The Letters of Mrs. Elizabeth Montagu: With Some of the Letters of Her Correspondents, Volume 3

T. Cadell and W. Davies, 1813

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Page 51 - Blow, blow, thou winter wind, Thou art not so unkind As man's ingratitude ; Thy tooth is not so keen, Because thou art not seen, Although thy breath be rude.
Page 9 - most emphatically, and I leave you to interpret what it meant. He has made a friendship with one person here, whom I believe you would not imagine to have been made for his bosom friend. You would, perhaps, suppose it was a bishop...
Page 248 - In this eclogue he gives hints of that spacious style which was to distinguish him, and which, like his own Fame, " With golden wings aloft doth fly Above the reach of ruinous decay, And with brave plumes doth beat the azure sky, Admired of base-born men from far away.
Page 23 - The night silenced all but our divine doctor, who sometimes uttered things fit to be spoken in a season when all nature seems to be hushed and hearkening. I followed, gathering wisdom as I went, till I found, by my horse's stumbling, that I was in a bad road, and that the blind was leading the blind. So I placed my servant between the doctor and myself; which he not perceiving, went on in a most philosophical strain, to the great...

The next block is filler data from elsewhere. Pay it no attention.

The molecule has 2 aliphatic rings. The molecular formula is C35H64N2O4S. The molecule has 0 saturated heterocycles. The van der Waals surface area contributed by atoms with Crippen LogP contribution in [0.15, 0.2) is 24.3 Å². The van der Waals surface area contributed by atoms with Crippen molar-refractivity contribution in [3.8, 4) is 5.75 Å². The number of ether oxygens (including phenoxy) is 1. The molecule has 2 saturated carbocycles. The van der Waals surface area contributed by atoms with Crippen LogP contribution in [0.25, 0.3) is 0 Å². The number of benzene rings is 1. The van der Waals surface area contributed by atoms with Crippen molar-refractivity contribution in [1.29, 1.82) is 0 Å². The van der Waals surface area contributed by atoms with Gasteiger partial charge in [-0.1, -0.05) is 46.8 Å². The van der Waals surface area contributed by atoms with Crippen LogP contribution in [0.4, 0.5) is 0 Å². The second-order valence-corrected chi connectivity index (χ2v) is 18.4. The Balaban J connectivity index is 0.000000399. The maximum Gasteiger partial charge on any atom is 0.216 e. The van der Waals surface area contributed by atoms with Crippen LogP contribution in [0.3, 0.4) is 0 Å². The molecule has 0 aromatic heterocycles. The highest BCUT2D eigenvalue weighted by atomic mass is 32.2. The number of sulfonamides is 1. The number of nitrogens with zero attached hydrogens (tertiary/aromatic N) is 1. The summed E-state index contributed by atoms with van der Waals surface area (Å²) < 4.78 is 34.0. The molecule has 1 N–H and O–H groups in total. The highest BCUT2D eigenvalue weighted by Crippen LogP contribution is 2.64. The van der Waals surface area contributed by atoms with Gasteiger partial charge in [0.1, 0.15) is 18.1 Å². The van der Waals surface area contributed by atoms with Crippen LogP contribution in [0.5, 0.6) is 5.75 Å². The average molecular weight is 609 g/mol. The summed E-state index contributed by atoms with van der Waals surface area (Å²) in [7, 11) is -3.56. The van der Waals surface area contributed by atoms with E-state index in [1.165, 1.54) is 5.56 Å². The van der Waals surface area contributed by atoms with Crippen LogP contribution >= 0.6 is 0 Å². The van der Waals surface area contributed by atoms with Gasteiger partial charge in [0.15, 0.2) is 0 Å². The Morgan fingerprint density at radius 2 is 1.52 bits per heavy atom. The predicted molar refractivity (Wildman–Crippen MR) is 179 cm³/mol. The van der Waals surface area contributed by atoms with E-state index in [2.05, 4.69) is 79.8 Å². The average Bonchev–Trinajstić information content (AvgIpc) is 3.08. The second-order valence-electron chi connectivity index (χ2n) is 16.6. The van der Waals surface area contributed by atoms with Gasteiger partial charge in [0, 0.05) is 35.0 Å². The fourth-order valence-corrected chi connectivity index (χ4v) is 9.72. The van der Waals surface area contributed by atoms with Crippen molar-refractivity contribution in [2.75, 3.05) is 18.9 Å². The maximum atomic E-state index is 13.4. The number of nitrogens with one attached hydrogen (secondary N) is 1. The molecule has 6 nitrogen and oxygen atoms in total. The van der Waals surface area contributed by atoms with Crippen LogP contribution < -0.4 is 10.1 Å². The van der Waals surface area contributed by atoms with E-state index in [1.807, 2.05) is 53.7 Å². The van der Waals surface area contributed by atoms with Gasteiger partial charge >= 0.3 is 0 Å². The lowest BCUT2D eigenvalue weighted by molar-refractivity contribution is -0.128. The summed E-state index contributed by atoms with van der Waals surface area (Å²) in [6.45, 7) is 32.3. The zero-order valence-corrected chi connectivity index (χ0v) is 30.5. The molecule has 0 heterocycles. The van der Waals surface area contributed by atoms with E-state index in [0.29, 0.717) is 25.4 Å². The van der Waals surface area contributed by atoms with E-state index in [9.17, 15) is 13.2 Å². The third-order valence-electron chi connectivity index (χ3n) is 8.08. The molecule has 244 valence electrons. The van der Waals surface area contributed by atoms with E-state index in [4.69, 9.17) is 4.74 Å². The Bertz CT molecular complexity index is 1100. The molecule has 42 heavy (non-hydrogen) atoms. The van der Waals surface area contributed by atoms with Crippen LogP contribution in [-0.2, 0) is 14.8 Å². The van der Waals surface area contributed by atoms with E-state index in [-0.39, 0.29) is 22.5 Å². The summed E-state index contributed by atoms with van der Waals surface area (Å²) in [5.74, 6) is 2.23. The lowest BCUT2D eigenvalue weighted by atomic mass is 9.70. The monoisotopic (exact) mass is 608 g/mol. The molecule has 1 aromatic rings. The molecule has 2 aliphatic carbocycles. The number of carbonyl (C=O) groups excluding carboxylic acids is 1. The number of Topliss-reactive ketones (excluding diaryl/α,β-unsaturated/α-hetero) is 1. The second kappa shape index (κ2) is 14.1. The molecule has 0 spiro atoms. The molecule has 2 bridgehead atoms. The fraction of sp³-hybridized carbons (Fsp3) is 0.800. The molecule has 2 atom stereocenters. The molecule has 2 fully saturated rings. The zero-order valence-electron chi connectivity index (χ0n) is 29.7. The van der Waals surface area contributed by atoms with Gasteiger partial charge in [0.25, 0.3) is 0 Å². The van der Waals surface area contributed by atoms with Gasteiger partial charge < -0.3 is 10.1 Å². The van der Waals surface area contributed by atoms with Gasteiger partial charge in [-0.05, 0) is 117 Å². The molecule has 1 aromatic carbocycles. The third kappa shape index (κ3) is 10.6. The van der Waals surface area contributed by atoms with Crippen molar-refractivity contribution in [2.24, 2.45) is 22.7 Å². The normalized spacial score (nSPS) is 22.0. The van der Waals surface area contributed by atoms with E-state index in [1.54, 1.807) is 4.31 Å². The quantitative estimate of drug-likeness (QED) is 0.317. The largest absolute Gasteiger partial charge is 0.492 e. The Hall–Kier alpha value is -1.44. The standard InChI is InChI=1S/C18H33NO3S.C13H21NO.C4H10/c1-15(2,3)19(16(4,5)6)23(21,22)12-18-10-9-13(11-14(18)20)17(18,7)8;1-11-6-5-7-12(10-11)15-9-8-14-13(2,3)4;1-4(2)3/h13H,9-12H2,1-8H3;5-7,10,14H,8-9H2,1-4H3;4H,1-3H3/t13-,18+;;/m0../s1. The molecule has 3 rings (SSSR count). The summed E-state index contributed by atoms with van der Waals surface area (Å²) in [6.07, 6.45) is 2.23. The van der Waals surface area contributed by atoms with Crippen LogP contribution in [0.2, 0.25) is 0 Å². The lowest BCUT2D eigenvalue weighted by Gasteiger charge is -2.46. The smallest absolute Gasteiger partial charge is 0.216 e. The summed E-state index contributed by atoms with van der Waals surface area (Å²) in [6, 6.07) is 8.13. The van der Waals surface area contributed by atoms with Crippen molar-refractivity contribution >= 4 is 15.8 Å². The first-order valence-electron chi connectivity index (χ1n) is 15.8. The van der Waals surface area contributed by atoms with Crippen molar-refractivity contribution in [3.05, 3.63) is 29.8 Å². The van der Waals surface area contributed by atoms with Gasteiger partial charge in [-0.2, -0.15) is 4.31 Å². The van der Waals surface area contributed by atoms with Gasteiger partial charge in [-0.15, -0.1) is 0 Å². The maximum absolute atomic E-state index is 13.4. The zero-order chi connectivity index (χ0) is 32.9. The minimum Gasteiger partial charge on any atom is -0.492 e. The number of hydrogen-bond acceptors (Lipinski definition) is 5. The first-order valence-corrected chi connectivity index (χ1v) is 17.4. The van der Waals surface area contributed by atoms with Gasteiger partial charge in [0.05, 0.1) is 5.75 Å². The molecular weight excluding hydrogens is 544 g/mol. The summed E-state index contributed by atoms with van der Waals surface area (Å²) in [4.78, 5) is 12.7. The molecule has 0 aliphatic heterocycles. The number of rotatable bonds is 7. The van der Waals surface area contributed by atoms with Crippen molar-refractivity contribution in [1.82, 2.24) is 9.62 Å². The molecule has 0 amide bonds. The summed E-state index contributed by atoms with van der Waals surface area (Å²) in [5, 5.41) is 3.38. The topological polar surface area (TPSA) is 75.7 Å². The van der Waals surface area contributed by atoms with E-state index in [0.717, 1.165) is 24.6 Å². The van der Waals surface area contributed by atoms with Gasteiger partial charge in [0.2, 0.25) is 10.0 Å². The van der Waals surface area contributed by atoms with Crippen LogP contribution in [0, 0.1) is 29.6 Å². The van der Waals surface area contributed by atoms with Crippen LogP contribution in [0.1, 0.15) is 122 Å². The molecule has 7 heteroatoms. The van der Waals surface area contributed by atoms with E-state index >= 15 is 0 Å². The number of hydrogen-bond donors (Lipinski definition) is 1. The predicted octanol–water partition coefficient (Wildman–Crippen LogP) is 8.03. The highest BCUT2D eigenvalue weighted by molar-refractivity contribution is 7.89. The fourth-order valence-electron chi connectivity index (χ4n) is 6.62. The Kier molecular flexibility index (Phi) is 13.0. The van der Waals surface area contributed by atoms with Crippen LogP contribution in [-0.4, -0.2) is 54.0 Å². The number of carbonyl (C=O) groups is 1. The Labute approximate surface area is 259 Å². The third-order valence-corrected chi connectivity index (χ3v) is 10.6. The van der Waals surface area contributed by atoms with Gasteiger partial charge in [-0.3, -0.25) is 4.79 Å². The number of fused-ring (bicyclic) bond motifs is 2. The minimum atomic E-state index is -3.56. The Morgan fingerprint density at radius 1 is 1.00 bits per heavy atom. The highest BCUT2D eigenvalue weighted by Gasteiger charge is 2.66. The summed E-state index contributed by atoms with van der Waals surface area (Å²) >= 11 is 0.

Page 339 - He was very often visited by Lyttelton and Pitt, who, when they were weary of faction and debates, used at Wickham to find books and quiet, a decent table, and literary conversation. There is at Wickham a walk made by Pitt 5 and, what is of far more importance, at Wickham Lyttelton received that conviction which produced his
Page 10 - The waters,' says Mrs Montagu, ' have raised his spirits to a fine pitch, as your grace will imagine, when I tell you how sublime an answer he made to a very vulgar question. I asked him how long he stayed at the Wells : he said, As long as my rival stayed ; — as long as the sun did.
Page 18 - Rozinante, but in shape much resembling Sancho's ass; then followed your humble servant on a milk-white palfrey, whose reverence for the human kind induced him to be governed by a creature not half as strong, and, I fear, scarce twice as wise as himself.
Page 235 - After tea we rambled about for an hour, seeing several views, some wild as -Salvator Rosa, others placid, and with the setting sun, worthy of Claude Lorrain.
Page 97 - I am sorry to say the generality of women who have excelled in wit have failed in chastity; perhaps it inspires too much confidence in the possessor, and raises an inclination in the men towards them, without inspiring an esteem; so that they are more attacked and less guarded than other women.
Page 158 - Miss Chudleigh's dress, or rather undress, was remarkable ; she was Iphigenia for the sacrifice, but so naked, the high-priest might easily inspect the entrails of the victim. The Maids of Honour (not of maids the strictest) were so offended they would not speak to her.

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